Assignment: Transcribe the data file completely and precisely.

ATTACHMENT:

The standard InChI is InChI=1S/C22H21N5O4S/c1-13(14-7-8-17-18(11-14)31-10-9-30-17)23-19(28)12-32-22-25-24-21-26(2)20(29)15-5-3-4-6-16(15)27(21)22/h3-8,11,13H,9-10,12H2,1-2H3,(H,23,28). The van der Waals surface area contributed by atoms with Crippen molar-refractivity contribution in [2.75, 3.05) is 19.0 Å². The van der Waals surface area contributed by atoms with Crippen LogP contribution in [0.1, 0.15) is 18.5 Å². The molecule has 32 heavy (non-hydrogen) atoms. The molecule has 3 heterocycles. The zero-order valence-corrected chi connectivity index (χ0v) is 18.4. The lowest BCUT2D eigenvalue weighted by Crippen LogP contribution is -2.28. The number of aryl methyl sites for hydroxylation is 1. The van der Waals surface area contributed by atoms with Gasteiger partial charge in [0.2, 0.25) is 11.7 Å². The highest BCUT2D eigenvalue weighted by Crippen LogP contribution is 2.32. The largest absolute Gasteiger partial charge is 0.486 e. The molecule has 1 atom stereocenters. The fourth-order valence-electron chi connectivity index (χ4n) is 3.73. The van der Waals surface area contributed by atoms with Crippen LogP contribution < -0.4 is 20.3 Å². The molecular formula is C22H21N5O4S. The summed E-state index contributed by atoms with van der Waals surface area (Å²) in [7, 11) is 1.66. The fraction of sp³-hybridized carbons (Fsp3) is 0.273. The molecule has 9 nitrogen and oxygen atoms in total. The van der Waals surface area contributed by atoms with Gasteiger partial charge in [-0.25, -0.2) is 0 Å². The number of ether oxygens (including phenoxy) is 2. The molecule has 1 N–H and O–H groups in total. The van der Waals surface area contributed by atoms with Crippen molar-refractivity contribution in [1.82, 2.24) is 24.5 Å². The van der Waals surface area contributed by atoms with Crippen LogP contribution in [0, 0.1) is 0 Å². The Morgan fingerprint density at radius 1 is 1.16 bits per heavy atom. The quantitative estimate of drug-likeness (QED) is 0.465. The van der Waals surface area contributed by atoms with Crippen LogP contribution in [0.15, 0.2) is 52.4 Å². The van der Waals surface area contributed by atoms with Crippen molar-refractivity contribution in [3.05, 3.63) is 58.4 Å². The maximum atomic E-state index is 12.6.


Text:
The standard InChI is InChI=1S/C22H21N5O4S/c1-13(14-7-8-17-18(11-14)31-10-9-30-17)23-19(28)12-32-22-25-24-21-26(2)20(29)15-5-3-4-6-16(15)27(21)22/h3-8,11,13H,9-10,12H2,1-2H3,(H,23,28). The van der Waals surface area contributed by atoms with Crippen molar-refractivity contribution in [2.75, 3.05) is 19.0 Å². The van der Waals surface area contributed by atoms with Crippen LogP contribution in [0.1, 0.15) is 18.5 Å². The molecule has 32 heavy (non-hydrogen) atoms. The molecule has 3 heterocycles. The zero-order valence-corrected chi connectivity index (χ0v) is 18.4. The lowest BCUT2D eigenvalue weighted by Crippen LogP contribution is -2.28. The number of aryl methyl sites for hydroxylation is 1. The van der Waals surface area contributed by atoms with Gasteiger partial charge in [0.2, 0.25) is 11.7 Å². The highest BCUT2D eigenvalue weighted by Crippen LogP contribution is 2.32. The largest absolute Gasteiger partial charge is 0.486 e. The molecule has 1 atom stereocenters. The fourth-order valence-electron chi connectivity index (χ4n) is 3.73. The van der Waals surface area contributed by atoms with Crippen LogP contribution < -0.4 is 20.3 Å². The molecular formula is C22H21N5O4S. The summed E-state index contributed by atoms with van der Waals surface area (Å²) in [7, 11) is 1.66. The fraction of sp³-hybridized carbons (Fsp3) is 0.273. The molecule has 9 nitrogen and oxygen atoms in total. The van der Waals surface area contributed by atoms with Gasteiger partial charge in [-0.25, -0.2) is 0 Å². The number of ether oxygens (including phenoxy) is 2. The molecule has 1 N–H and O–H groups in total. The van der Waals surface area contributed by atoms with Crippen molar-refractivity contribution in [1.82, 2.24) is 24.5 Å². The van der Waals surface area contributed by atoms with Crippen LogP contribution in [0, 0.1) is 0 Å². The Morgan fingerprint density at radius 1 is 1.16 bits per heavy atom. The quantitative estimate of drug-likeness (QED) is 0.465. The van der Waals surface area contributed by atoms with Crippen LogP contribution in [0.15, 0.2) is 52.4 Å². The van der Waals surface area contributed by atoms with Crippen molar-refractivity contribution in [3.05, 3.63) is 58.4 Å². The maximum atomic E-state index is 12.6.